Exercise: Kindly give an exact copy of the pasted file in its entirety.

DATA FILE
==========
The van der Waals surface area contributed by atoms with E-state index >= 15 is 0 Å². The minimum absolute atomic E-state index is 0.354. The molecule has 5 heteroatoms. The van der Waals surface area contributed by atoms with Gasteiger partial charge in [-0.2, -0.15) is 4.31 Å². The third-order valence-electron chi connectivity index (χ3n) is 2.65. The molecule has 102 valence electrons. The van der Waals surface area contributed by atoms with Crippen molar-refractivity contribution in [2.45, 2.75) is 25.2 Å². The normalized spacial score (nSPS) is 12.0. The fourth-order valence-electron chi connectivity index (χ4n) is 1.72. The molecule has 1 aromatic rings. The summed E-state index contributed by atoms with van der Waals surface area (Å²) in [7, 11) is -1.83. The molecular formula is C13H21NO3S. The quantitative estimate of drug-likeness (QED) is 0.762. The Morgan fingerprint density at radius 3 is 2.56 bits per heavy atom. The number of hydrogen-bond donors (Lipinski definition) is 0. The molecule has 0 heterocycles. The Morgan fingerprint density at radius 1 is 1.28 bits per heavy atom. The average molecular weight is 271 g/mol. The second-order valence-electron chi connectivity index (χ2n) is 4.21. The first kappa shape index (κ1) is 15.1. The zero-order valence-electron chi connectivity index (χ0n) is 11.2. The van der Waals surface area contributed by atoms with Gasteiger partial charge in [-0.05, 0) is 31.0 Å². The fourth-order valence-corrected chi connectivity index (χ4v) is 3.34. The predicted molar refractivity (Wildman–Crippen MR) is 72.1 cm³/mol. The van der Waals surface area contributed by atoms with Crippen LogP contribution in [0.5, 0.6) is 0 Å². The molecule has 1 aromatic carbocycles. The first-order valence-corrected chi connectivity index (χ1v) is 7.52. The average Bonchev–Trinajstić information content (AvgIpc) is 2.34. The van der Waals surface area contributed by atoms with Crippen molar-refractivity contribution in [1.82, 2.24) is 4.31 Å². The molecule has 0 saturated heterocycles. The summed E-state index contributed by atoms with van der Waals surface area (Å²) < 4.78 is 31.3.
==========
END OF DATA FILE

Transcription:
The van der Waals surface area contributed by atoms with E-state index >= 15 is 0 Å². The minimum absolute atomic E-state index is 0.354. The molecule has 5 heteroatoms. The van der Waals surface area contributed by atoms with Gasteiger partial charge in [-0.2, -0.15) is 4.31 Å². The third-order valence-electron chi connectivity index (χ3n) is 2.65. The molecule has 102 valence electrons. The van der Waals surface area contributed by atoms with Crippen molar-refractivity contribution in [2.45, 2.75) is 25.2 Å². The normalized spacial score (nSPS) is 12.0. The fourth-order valence-electron chi connectivity index (χ4n) is 1.72. The molecule has 1 aromatic rings. The summed E-state index contributed by atoms with van der Waals surface area (Å²) in [7, 11) is -1.83. The molecular formula is C13H21NO3S. The quantitative estimate of drug-likeness (QED) is 0.762. The Morgan fingerprint density at radius 3 is 2.56 bits per heavy atom. The number of hydrogen-bond donors (Lipinski definition) is 0. The molecule has 0 heterocycles. The Morgan fingerprint density at radius 1 is 1.28 bits per heavy atom. The average molecular weight is 271 g/mol. The second-order valence-electron chi connectivity index (χ2n) is 4.21. The first kappa shape index (κ1) is 15.1. The zero-order valence-electron chi connectivity index (χ0n) is 11.2. The van der Waals surface area contributed by atoms with Gasteiger partial charge in [-0.05, 0) is 31.0 Å². The fourth-order valence-corrected chi connectivity index (χ4v) is 3.34. The predicted molar refractivity (Wildman–Crippen MR) is 72.1 cm³/mol. The van der Waals surface area contributed by atoms with Crippen LogP contribution in [0.5, 0.6) is 0 Å². The molecule has 1 aromatic carbocycles. The first-order valence-corrected chi connectivity index (χ1v) is 7.52. The average Bonchev–Trinajstić information content (AvgIpc) is 2.34. The van der Waals surface area contributed by atoms with Crippen molar-refractivity contribution in [1.82, 2.24) is 4.31 Å². The molecule has 0 saturated heterocycles. The summed E-state index contributed by atoms with van der Waals surface area (Å²) < 4.78 is 31.3.